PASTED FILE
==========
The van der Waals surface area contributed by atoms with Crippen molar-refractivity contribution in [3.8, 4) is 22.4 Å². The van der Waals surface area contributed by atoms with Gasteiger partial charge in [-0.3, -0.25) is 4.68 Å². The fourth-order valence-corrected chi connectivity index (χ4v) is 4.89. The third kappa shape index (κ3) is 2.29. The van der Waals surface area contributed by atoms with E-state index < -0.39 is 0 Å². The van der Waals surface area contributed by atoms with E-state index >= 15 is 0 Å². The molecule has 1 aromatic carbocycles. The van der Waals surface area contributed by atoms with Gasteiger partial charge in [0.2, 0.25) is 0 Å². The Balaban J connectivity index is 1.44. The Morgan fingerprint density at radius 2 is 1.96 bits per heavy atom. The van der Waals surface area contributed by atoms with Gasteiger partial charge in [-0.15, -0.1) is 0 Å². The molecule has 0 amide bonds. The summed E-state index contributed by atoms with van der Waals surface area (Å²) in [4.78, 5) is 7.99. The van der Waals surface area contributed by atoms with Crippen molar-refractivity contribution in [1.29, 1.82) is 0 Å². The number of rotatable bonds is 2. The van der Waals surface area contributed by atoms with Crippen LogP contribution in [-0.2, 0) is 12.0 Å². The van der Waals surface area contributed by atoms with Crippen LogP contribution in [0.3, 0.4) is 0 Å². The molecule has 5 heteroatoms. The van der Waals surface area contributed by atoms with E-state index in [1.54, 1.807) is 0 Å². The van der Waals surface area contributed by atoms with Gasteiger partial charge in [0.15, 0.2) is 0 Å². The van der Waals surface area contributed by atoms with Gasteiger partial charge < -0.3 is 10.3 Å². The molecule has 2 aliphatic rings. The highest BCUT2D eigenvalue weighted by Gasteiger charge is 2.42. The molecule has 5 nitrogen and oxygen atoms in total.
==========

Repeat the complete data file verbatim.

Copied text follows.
The van der Waals surface area contributed by atoms with Crippen molar-refractivity contribution in [3.8, 4) is 22.4 Å². The van der Waals surface area contributed by atoms with Gasteiger partial charge in [-0.3, -0.25) is 4.68 Å². The fourth-order valence-corrected chi connectivity index (χ4v) is 4.89. The third kappa shape index (κ3) is 2.29. The van der Waals surface area contributed by atoms with E-state index < -0.39 is 0 Å². The van der Waals surface area contributed by atoms with E-state index >= 15 is 0 Å². The molecule has 1 aromatic carbocycles. The van der Waals surface area contributed by atoms with Gasteiger partial charge in [0.2, 0.25) is 0 Å². The Balaban J connectivity index is 1.44. The Morgan fingerprint density at radius 2 is 1.96 bits per heavy atom. The van der Waals surface area contributed by atoms with Gasteiger partial charge in [-0.15, -0.1) is 0 Å². The molecule has 0 amide bonds. The summed E-state index contributed by atoms with van der Waals surface area (Å²) in [4.78, 5) is 7.99. The van der Waals surface area contributed by atoms with Crippen molar-refractivity contribution in [1.29, 1.82) is 0 Å². The number of rotatable bonds is 2. The van der Waals surface area contributed by atoms with Crippen LogP contribution in [-0.2, 0) is 12.0 Å². The van der Waals surface area contributed by atoms with Crippen LogP contribution in [0.3, 0.4) is 0 Å². The molecule has 5 heteroatoms. The van der Waals surface area contributed by atoms with E-state index in [1.54, 1.807) is 0 Å². The van der Waals surface area contributed by atoms with Gasteiger partial charge in [0.15, 0.2) is 0 Å². The van der Waals surface area contributed by atoms with Gasteiger partial charge < -0.3 is 10.3 Å². The molecule has 2 aliphatic rings. The highest BCUT2D eigenvalue weighted by Gasteiger charge is 2.42. The molecule has 5 nitrogen and oxygen atoms in total.